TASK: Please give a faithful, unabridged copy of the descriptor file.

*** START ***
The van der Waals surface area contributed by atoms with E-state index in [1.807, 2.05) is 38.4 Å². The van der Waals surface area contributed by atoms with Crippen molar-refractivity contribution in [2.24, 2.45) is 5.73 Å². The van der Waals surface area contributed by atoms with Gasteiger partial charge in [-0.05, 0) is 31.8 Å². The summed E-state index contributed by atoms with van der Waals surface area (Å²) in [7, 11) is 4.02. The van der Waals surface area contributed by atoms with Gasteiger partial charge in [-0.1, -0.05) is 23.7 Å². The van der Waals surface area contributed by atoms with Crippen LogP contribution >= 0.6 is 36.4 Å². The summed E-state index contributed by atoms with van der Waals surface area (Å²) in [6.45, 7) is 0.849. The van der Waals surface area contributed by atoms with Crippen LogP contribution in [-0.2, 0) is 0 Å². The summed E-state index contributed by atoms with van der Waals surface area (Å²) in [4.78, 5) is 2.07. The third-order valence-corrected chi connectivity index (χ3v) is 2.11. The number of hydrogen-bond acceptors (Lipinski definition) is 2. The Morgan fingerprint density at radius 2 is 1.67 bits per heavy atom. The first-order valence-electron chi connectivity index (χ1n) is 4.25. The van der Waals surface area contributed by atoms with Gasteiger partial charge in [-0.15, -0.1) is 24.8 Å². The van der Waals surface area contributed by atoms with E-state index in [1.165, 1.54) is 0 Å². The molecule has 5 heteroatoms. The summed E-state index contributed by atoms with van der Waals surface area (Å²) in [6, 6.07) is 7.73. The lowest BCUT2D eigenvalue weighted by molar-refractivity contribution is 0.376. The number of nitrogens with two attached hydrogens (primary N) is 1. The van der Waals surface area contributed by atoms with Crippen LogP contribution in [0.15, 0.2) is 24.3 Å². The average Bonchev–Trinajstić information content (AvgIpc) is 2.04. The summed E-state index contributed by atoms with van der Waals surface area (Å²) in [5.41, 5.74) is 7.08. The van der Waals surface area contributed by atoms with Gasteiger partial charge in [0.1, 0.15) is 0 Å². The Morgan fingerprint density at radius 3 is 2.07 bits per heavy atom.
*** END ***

The van der Waals surface area contributed by atoms with E-state index in [1.807, 2.05) is 38.4 Å². The van der Waals surface area contributed by atoms with Crippen molar-refractivity contribution in [2.24, 2.45) is 5.73 Å². The van der Waals surface area contributed by atoms with Gasteiger partial charge in [-0.05, 0) is 31.8 Å². The summed E-state index contributed by atoms with van der Waals surface area (Å²) in [7, 11) is 4.02. The van der Waals surface area contributed by atoms with Gasteiger partial charge in [-0.1, -0.05) is 23.7 Å². The van der Waals surface area contributed by atoms with Crippen LogP contribution >= 0.6 is 36.4 Å². The summed E-state index contributed by atoms with van der Waals surface area (Å²) in [6.45, 7) is 0.849. The van der Waals surface area contributed by atoms with Crippen LogP contribution in [-0.2, 0) is 0 Å². The summed E-state index contributed by atoms with van der Waals surface area (Å²) in [4.78, 5) is 2.07. The third-order valence-corrected chi connectivity index (χ3v) is 2.11. The number of hydrogen-bond acceptors (Lipinski definition) is 2. The Morgan fingerprint density at radius 2 is 1.67 bits per heavy atom. The first-order valence-electron chi connectivity index (χ1n) is 4.25. The van der Waals surface area contributed by atoms with Gasteiger partial charge in [-0.15, -0.1) is 24.8 Å². The van der Waals surface area contributed by atoms with E-state index in [1.165, 1.54) is 0 Å². The molecule has 5 heteroatoms. The summed E-state index contributed by atoms with van der Waals surface area (Å²) in [6, 6.07) is 7.73. The lowest BCUT2D eigenvalue weighted by molar-refractivity contribution is 0.376. The number of nitrogens with two attached hydrogens (primary N) is 1. The van der Waals surface area contributed by atoms with Crippen LogP contribution in [0.15, 0.2) is 24.3 Å². The average Bonchev–Trinajstić information content (AvgIpc) is 2.04. The summed E-state index contributed by atoms with van der Waals surface area (Å²) in [5.41, 5.74) is 7.08. The van der Waals surface area contributed by atoms with Gasteiger partial charge in [0.1, 0.15) is 0 Å². The Morgan fingerprint density at radius 3 is 2.07 bits per heavy atom.